- Photo courtesy SIMZ Productions
- scene stealer James and Leslie Simmons’ feature film was shot in Geyserville.
Coming to a film festival near you, Leslie and James Simmons' independent film For What It's Worth tells a love story set in Sonoma County. A suspense drama, the movie is about the relationship between a younger man and an older woman—but with a sinister twist.
The Simmons have owned Shoot Blue Productions for 12 years. The production company has produced a variety of films, commercials and documentaries, and now the couple enter the spotlight with their own original movie.
"We love what we do, but we wanted to go in new directions," says Leslie Simmons. "We wanted to focus on our own film," rather than make movies for other people.
For What It's Worth is set in Geyserville and uses the rural Sonoma County backdrop as an idyllic setting for the film. Leslie grew up in Geyserville, along with Marc Bojanowski, one of the writers of the film.
"Yeah, Leslie and Marc grew up together on a dirty road in Geyserville," James jokes.
"Dirt road," Leslie corrects. "It was a dirt road; it wasn't dirty."
When looking for a script, the couple was searching for something that had few locations and a small cast, but it was hard to find something that met their needs.
"So many scripts start with bank robberies," James says. The couple went through many screenplays before they turned to Bojanowski, who had been working on a story since 2014. When James and Leslie approached him, they saw a script they could work to their advantage and that could be filmed locally— a big savings in cost.
The rural Geyserville setting wasn't the only thing that drew in this dynamic filmmaking duo. They wanted their movie to be set in wine country, but didn't want it to be the main focus.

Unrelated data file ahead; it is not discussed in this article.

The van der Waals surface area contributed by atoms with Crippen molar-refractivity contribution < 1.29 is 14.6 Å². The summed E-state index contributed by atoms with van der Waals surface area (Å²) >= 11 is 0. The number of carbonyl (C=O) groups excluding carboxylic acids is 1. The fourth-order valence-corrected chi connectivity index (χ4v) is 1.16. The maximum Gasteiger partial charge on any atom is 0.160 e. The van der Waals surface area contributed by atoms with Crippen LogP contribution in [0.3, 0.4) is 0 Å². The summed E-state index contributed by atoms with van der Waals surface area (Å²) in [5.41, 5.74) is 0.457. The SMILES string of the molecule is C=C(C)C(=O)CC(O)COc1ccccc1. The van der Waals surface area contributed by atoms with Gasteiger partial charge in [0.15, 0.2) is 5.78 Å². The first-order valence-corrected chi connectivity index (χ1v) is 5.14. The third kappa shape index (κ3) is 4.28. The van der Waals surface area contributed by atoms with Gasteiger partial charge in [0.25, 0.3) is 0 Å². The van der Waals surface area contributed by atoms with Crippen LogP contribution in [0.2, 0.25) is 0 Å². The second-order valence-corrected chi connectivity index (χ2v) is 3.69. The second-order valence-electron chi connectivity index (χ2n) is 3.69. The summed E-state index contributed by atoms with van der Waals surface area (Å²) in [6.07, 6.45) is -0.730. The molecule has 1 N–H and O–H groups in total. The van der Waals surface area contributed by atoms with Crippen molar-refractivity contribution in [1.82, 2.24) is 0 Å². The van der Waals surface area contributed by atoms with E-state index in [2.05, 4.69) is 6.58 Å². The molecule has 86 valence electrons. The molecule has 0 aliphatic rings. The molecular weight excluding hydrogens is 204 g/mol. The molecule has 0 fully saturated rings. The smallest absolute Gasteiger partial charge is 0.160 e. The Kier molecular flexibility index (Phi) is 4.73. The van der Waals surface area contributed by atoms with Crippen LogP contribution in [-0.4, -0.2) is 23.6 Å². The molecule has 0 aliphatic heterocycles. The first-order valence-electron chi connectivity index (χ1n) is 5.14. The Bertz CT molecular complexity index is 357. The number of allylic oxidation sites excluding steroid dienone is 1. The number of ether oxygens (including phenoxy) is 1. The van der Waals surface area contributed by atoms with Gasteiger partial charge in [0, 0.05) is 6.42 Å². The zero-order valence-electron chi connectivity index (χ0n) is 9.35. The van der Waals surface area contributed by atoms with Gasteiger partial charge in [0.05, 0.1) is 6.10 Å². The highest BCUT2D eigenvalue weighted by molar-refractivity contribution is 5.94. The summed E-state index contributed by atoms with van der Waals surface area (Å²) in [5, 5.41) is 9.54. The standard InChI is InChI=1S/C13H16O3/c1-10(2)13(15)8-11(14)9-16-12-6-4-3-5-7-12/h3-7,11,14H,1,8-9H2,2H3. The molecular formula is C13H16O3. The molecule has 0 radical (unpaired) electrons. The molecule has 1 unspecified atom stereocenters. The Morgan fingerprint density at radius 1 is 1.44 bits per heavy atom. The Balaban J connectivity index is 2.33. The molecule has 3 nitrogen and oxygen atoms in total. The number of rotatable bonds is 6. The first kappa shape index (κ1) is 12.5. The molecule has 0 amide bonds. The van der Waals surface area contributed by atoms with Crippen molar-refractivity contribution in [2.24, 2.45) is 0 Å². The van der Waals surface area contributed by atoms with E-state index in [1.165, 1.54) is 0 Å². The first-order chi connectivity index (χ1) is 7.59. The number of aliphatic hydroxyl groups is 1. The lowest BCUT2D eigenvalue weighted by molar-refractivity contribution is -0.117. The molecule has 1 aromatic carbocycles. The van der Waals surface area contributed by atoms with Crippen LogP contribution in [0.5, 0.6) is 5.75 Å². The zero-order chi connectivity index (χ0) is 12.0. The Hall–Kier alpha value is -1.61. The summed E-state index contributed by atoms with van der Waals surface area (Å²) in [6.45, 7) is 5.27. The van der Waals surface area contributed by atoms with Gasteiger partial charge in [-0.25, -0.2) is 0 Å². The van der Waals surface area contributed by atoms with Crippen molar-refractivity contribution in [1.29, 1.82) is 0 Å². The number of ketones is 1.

"We live here, and so it was much easier to film here, plus it's gorgeous," Leslie says.
The couple own most of the equipment that was used to shoot the film, and relied on interns and volunteers to produce it.
"I was absolutely amazed at what young people can do in this county, they are so talented," James says. "And they showed up for work every day. The amount of dedication in this county is really amazing."
With the limited budget and amount of resources, there were times when filming the movie was difficult, running into issues such as fighting the elements, working with a new crew and staying on budget.
"We took all the hardships of the film and worked together to create a story," Leslie says.
"Yeah, we made lemons into lemonade," adds her husband.
The duo plan to submit the film to both local and national film festivals. The film screens at the Alexander Valley Film Festival Oct. 22 at the Raven Theater in Healdsburg and at at the Sacramento Film & Music Festival (Sept. 6–11) on Sept. 8.